Insolvency and Bankruptcy Code: An efficient mechanism for tackling NPAs but resolution professionals face challenges
Intention of bringing in new insolvency law was essentially to clean up the banking mess and thereby providing a boost to the economy
The Insolvency and Bankruptcy Code, 2016 has been in news since its inception due to the innovative and time-bound resolution framework. The Code intends to provide an efficient resolution to the menace of outstanding debts by the corporates and other persons due to the banks and other institutions. The intention is essentially to clean up the system and thereby providing a boost to the economy.
Since its admission of the first case under the Code -- the Innovative Industries matter -- there have been many cases presented under the IBC dealing with various legal aspects of the Code. The Code, being a recent legislation, is at an evolving stage and one can observe that with almost with every other case, several concepts of the Code have been interpreted which have been providing much needed clarity to this nascent legislation which indicate the intentions of the Code.
Current status of admitted Insolvency cases in India
On glancing through the various cases decided by the National Company Law Tribunals (NCLT), National Company Law Appellate Tribunals (NCLAT), it can be understood that tribunals have been adjudicating various cases on its distinct facts. This process provides clarity to the concepts which are not expressly provided under the Code or which may have multiple connotations.
Also, the cases decided till date gives an impression that the Code has been attempting to be impartial to either of the debtors or creditors and thereby upholding the spirit and objective of the Code.
On the other hand, one has also witnessed certain instances wherein the tribunal has rejected the petitions filed by the corporate debtor where they suspected such petitions to be spurious or frivolous in nature.
As seen in the matter of Reliance Infrastructure Ltd, NCLT provided a difference between non-payment of debt and inability to make payment. The NCLT observed that non-payment of debt should not be reckoned as inability to make payment on behalf of the debtor and dismissed the petition.
Interestingly, in the case of Uttara Foods and Feeds Private Limited v/s Mona Pharmachem, being the recent and one of the two cases till date which have been decided by the apex court on the issue of the Code.
The Supreme Court that by virtue of its inherent powers under Article 142 allowed the parties to settle the matter out of Court (wherein the settlement was arrived between the parties post admission of the petition) expressed that since tribunals did not have inherent powers to decide on the issue of settlement arrived between the parties post admission of the petition, the law needs to be modified so as to permit the same.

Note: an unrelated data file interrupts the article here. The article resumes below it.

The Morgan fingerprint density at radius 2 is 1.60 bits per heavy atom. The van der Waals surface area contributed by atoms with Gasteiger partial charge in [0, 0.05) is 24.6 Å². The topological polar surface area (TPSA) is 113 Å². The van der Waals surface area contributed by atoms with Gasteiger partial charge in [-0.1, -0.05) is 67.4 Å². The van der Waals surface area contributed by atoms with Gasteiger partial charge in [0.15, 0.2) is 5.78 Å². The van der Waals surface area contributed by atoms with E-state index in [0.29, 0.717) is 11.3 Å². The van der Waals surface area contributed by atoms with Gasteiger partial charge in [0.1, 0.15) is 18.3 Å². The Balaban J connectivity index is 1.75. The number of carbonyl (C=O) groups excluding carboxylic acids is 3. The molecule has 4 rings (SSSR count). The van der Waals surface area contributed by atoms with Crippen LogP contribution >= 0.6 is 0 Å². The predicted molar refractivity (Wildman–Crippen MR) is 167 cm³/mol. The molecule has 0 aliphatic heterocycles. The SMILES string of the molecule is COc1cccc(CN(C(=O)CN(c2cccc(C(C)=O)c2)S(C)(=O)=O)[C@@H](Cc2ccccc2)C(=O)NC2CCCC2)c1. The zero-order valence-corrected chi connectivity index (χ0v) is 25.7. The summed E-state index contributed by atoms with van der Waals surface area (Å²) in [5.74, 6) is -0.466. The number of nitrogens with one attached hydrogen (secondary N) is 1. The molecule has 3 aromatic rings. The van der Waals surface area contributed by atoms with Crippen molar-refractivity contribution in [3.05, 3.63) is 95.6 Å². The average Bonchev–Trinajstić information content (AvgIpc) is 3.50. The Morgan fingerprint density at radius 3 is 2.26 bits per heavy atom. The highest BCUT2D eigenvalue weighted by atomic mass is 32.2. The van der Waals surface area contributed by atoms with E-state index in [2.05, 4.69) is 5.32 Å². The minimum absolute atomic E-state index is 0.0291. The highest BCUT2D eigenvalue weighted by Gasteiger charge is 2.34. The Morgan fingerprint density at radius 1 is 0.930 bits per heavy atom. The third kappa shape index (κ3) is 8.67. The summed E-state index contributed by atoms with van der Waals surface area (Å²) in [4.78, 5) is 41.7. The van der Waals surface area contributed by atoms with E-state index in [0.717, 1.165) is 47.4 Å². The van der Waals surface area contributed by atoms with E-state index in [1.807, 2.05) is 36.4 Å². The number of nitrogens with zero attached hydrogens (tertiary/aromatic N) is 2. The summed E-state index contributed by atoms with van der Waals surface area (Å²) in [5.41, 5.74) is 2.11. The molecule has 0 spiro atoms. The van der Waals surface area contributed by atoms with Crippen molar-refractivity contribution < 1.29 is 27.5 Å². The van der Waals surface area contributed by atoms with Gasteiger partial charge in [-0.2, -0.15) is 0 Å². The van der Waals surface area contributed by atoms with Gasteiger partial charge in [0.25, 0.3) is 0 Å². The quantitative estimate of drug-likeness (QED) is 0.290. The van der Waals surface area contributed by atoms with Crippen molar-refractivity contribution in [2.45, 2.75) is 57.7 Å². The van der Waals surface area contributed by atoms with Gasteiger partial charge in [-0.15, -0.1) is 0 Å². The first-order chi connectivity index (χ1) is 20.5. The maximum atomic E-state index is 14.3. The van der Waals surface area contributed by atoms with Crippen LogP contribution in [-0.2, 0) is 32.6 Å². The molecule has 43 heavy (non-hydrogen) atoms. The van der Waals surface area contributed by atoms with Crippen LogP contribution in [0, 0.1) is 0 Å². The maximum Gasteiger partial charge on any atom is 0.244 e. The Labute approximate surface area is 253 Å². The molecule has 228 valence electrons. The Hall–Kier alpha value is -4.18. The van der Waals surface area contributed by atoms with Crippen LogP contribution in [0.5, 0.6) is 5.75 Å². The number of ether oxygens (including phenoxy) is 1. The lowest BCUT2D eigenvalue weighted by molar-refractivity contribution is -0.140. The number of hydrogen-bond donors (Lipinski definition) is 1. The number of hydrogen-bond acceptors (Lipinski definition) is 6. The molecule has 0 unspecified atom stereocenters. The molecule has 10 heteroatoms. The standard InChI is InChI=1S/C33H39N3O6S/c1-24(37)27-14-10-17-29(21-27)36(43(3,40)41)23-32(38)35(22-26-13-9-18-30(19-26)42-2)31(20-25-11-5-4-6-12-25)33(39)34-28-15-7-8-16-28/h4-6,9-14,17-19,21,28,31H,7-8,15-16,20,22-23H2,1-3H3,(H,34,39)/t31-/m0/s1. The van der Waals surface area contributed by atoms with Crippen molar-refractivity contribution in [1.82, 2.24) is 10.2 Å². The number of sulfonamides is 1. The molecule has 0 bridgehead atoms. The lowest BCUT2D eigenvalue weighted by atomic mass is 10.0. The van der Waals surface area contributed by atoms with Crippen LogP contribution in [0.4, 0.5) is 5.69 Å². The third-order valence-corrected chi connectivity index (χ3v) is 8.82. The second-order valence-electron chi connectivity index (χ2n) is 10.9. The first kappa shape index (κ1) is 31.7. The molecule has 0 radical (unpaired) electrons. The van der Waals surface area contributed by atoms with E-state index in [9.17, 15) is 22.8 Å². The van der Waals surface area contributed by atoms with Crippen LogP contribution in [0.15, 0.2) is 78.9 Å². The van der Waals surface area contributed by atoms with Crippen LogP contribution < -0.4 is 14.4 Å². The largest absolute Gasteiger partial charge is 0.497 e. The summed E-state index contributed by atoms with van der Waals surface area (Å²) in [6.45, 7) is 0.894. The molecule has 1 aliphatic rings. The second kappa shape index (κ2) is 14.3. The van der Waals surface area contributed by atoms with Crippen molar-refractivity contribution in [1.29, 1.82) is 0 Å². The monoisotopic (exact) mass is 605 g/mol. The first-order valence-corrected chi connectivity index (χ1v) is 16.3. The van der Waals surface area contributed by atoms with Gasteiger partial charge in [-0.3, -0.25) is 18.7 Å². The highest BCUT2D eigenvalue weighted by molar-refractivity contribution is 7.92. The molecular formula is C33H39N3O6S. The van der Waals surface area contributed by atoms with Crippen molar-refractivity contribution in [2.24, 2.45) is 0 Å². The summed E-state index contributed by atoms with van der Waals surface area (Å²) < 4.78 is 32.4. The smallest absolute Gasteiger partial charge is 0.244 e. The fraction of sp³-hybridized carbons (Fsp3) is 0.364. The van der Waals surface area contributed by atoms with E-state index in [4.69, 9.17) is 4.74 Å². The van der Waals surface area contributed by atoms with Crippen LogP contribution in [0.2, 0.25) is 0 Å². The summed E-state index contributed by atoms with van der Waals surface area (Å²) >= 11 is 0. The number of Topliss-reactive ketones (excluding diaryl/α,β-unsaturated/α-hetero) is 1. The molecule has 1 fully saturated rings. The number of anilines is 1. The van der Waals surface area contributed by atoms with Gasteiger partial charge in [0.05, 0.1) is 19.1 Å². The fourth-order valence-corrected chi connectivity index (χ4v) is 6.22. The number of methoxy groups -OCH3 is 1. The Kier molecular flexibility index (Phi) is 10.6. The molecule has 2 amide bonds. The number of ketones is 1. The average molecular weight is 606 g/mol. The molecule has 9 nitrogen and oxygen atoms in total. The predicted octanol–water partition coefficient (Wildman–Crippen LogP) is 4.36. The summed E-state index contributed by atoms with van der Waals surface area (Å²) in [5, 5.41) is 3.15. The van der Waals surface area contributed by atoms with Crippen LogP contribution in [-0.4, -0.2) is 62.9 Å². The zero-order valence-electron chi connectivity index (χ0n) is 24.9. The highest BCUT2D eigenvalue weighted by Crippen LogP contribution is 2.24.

The cases that have been decided go onto show that one third of the cases have been filed by the corporate debtors. Although the tribunals are able to adjudicate effectively, being overwhelmed with company matters under different statutes, they are struggling to decide the matters within the prescribed time.
Timeline management of the resolution process
On admission of the petition, an Interim Resolution Professional (IRP) is appointed and is required to step in to take complete control over the management of the corporate debtor and take control and custody of its assets, receive, collate verify the creditor claims, constitute the Committee of Creditors (CoC) and comply with such other tasks.
While the process defined aims for a smooth functioning, there are many challenges that the IRP faces while working towards the resolution process. In most of the cases, the IRP works alongside a company which has been through several ordeals of revival procedures under different laws, and has exhausted its resources hence the formulation of a resolution plan might in certain cases take more time than expected.
The IRP also faces challenges while working around incomplete records, pending compliances and un-cooperative officers of the corporate debtors. Also, since only individuals -- entities being excluded as of now -- are permitted to act as insolvency professionals, it becomes extremely stressful for individual resolution professionals (RP), who face infrastructural and logistical challenges to perform their duties. The IRPs or RPs have to approach the tribunals and wait for their directions thereby making it difficult for them to adhere to the prescribed timelines.